Cybersecurity News. PHOTO: Cybercrime Magazine.

Cybercrime Bytes: Security Help Wanted, Ransomware Ticks Up, How WiCyS Started

Weekly news that keeps you on the cutting edge of cybersecurity

Steve Morgan, Editor-in-Chief

Sausalito, Calif. – Jun. 8, 2020

This week’s rundown is sponsored by Arcserve – your source for smarter, easier data and ransomware protection.

— With the COVID-19 pandemic shifting the world more toward remote working and cloud-based services, there is a large increase in demand for cybersecurity professionals. In an already burdened labor market, finding experienced talent has become more difficult. Forbes

— Cybersecurity Ventures predicts that a business will be the victim of a ransomware attack every 11 seconds by 2021, up from every 14 seconds in 2019, and every 40 seconds in 2016. When factoring in consumers, the estimated figures are closer to a ransomware attack (on a business or individual) occurring every 5 seconds by 2021. Cybercrime Magazine

— WiCyS (Women In Cybersecurity) founder Ambareen Siraj recently talked about starting her organization as a grant-funded initiative in 2013 and growing WiCyS into a nonprofit with more than 6,000 members. Cybercrime Magazine

— From Ada Lovelace, the world’s first computer programmer, to Margaret Hamilton, who was instrumental in NASA’s moon landing, history is filled with women who have programmed giant leaps for mankind. That’s why it’s a problem that, according to Cybersecurity Ventures, only 20 percent of the cybersecurity industry is female. Cyber Security Challenge UK

— Ashley Rose, CEO at Living Security, announced the Breaking Security Awareness virtual conference, which will take place on June 25, Noon to 5 p.m. EST. An exciting lineup of top cybersecurity experts globally are headlining a unique event focused on security awareness training for employees. Cybercrime Radio


Cybercrime Radio: CISO Minute with Former White House CIO Theresa Payton

What CISOs need to know about cyber liability insurance


— In these uncertain times, finding a secure job is a priority for everyone. While many well-paid careers require college degrees, white hat hacking is open to just about anyone. These cybersecurity experts are paid good money to find the weaknesses in networks, and there is a huge demand for new talent. Windows Central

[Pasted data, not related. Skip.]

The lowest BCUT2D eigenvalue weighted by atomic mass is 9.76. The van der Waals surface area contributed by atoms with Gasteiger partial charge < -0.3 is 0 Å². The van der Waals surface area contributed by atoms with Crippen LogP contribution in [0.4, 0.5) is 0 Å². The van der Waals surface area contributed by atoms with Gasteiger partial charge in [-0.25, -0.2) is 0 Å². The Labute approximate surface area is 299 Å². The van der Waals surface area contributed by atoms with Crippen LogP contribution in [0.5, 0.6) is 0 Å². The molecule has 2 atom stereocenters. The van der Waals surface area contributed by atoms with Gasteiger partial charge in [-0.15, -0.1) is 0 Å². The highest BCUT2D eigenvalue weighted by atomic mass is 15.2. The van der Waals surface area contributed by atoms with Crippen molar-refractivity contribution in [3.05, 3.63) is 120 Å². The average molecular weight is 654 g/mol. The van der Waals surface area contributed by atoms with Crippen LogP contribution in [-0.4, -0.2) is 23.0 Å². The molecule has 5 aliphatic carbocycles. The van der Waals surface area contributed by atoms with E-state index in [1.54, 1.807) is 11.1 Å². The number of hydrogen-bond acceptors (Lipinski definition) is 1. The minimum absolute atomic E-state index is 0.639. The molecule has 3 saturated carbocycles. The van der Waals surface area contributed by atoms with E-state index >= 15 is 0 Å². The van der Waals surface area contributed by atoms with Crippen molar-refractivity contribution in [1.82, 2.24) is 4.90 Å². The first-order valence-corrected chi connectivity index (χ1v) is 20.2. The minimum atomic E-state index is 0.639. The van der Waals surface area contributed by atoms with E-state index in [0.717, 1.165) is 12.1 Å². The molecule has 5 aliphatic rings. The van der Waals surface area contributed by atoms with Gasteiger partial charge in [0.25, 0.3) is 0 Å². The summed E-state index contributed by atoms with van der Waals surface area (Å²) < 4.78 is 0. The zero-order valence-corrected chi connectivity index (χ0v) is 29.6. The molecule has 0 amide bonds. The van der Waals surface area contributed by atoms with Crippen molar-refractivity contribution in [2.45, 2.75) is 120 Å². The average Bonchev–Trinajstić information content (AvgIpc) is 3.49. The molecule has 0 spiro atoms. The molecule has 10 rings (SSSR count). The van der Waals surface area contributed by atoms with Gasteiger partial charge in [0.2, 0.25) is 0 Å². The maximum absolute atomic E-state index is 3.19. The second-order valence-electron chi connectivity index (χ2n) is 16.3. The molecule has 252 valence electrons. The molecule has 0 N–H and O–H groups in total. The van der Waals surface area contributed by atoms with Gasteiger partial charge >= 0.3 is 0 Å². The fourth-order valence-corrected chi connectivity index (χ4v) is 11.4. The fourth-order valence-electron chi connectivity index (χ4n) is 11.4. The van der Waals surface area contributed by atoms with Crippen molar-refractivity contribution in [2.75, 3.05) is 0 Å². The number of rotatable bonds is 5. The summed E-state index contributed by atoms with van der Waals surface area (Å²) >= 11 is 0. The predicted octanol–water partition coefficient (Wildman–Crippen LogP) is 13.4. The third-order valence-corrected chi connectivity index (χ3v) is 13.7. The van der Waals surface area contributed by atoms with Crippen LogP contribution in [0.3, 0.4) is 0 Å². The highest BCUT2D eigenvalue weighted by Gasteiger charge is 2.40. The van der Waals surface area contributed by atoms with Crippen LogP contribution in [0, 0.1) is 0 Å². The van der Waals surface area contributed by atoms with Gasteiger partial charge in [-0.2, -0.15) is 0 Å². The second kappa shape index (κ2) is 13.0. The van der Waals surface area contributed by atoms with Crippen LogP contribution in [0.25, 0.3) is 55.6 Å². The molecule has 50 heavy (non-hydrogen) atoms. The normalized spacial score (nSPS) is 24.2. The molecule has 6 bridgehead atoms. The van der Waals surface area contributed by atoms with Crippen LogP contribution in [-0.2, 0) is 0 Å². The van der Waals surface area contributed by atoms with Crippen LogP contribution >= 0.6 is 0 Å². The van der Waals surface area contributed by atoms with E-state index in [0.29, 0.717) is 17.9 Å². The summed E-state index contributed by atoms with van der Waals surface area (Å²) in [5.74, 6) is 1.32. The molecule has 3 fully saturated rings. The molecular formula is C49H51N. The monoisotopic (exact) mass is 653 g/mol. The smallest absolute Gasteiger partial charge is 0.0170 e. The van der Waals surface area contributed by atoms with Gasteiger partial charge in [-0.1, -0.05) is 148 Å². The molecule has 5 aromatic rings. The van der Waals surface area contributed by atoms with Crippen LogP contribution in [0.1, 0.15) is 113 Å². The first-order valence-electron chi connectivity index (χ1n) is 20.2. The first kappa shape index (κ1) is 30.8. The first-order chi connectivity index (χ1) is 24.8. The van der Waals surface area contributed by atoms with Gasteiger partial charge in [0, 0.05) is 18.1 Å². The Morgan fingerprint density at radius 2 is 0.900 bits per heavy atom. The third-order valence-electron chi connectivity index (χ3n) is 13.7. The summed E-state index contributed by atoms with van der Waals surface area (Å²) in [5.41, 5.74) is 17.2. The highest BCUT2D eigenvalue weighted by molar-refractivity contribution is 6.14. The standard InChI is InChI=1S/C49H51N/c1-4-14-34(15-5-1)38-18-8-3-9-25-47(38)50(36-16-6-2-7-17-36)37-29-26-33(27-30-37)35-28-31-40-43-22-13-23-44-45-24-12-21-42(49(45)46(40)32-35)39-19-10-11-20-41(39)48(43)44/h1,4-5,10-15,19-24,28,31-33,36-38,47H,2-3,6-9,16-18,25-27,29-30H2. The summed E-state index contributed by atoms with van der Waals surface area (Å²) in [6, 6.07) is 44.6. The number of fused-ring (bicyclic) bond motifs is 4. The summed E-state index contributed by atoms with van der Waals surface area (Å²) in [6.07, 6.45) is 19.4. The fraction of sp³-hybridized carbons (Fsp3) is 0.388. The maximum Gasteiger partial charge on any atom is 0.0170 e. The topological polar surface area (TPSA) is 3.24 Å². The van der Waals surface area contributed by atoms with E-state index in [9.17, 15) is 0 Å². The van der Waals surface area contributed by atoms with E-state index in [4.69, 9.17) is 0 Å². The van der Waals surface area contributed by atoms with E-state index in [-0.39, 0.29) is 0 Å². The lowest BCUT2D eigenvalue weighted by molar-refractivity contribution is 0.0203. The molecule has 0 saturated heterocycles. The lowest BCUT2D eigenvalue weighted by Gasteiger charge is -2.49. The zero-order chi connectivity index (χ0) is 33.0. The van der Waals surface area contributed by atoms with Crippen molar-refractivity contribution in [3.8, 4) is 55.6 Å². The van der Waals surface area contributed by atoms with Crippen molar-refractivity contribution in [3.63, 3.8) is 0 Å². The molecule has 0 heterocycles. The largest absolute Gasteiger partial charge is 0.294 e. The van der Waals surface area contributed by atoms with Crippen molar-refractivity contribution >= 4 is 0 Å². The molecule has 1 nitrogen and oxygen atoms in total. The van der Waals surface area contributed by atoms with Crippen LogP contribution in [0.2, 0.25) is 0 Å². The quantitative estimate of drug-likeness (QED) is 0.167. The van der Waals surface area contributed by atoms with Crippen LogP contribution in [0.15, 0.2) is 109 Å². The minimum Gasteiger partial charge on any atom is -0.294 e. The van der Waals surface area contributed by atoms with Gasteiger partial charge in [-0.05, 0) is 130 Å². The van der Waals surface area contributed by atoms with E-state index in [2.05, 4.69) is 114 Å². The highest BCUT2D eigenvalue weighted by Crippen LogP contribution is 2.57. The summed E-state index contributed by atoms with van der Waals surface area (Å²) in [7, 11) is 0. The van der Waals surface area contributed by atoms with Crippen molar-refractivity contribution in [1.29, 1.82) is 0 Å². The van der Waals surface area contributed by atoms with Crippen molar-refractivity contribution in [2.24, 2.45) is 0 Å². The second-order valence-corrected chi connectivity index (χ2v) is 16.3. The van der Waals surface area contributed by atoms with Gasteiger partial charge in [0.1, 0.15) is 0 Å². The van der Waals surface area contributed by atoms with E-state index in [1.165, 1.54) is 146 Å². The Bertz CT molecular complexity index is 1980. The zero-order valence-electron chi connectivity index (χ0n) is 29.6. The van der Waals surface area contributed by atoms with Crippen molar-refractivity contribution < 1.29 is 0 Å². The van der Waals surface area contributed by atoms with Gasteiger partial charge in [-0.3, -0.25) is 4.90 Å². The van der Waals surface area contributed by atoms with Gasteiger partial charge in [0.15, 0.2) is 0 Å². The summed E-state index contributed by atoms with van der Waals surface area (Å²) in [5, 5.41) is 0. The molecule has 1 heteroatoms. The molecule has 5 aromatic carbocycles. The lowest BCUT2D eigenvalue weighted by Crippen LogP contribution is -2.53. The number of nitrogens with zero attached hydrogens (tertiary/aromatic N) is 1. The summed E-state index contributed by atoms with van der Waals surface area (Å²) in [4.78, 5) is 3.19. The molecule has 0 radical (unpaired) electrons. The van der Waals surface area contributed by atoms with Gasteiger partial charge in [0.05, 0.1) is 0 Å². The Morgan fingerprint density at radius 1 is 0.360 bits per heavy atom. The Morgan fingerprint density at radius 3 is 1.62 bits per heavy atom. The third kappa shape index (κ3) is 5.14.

Cybercriminals are experimenting with what works well and adjusting their approaches. Chief security officers (CSOs), for instance, may associate ransomware purely with data encryption. But there’s also threats from sensitive data being uploaded publicly — in these cases the ransom is demanded to stop this from happening. SC Magazine UK

— Cybersecurity vs. cyber resilience, what’s the difference? Cybersecurity is a pre-emptive strategy. Cyber resilience assumes that you are going to be hacked, and you’ll remain standing, according to Avast’s Global CISO Jaya Balo. Cybercrime Radio

— In response to escalating cybercrime rates during the COVID-19 crisis, Fullstack Cyber Bootcamp, New York City’s cybersecurity bootcamp partner, today announced an initiative to offer free introductory courses to people nationwide, providing an opportunity for individuals to explore the cybersecurity industry as a potential career path. PR Newswire

The cybersecurity landscape is constantly evolving, requiring security professionals to regularly upgrade their skills and knowledge. The costs of acquiring new certifications and renewing existing ones becomes a significant hurdle for existing and upcoming professionals if they’re forced to pay for these expenses out-of-pocket. ValueWalk


Cybercrime TV: 1-Minute Preview of the CISO 500 Data File

Cybersecurity expert Scott Schober uses the powerful list


Women and minorities are either not choosing the cybersecurity field or are not staying in the field. Why should we care about the balance? If we look at the projected 3.5 million job gap (according to Cybersecurity Ventures), we should ask whether we can afford not to recruit and hire the best talent from all backgrounds. Infosecurity Magazine

A child’s data is worth 51 times that of an adult’s. That’s because most parents don’t check their child’s credit until age 18, around the time they’re applying for financial aid for college. By then, the damage has been done — cybercriminals have already stolen the child’s ID. 401kTV

The number of phishing scams and website attacks related to the COVID-19 virus has escalated exponentially around the world, according to Trend Micro. ​The global solutions provider says that virus-related attacks multiplied more than 220 times from February to March alone. Euronews

— There is a growing appetite for insurance coverage of damages caused by security incidents. It is estimated that about one-third of larger businesses have now procured some type of cyberinsurance. Cranium

 — A beta version of the 2020 CISO 500 Data File from Cybersecurity Ventures has been released. This special compilation contains the CISO names at the 500 largest companies in the United States. The official file will be released in June 2020. Cybercrime Magazine

More next week.

Cybercrime Bytes Archives

More next week.

Steve Morgan is founder and Editor-in-Chief at Cybersecurity Ventures.

Go here to read all of my blogs and articles covering cybersecurity. Go here to send me story tips, feedback and suggestions.


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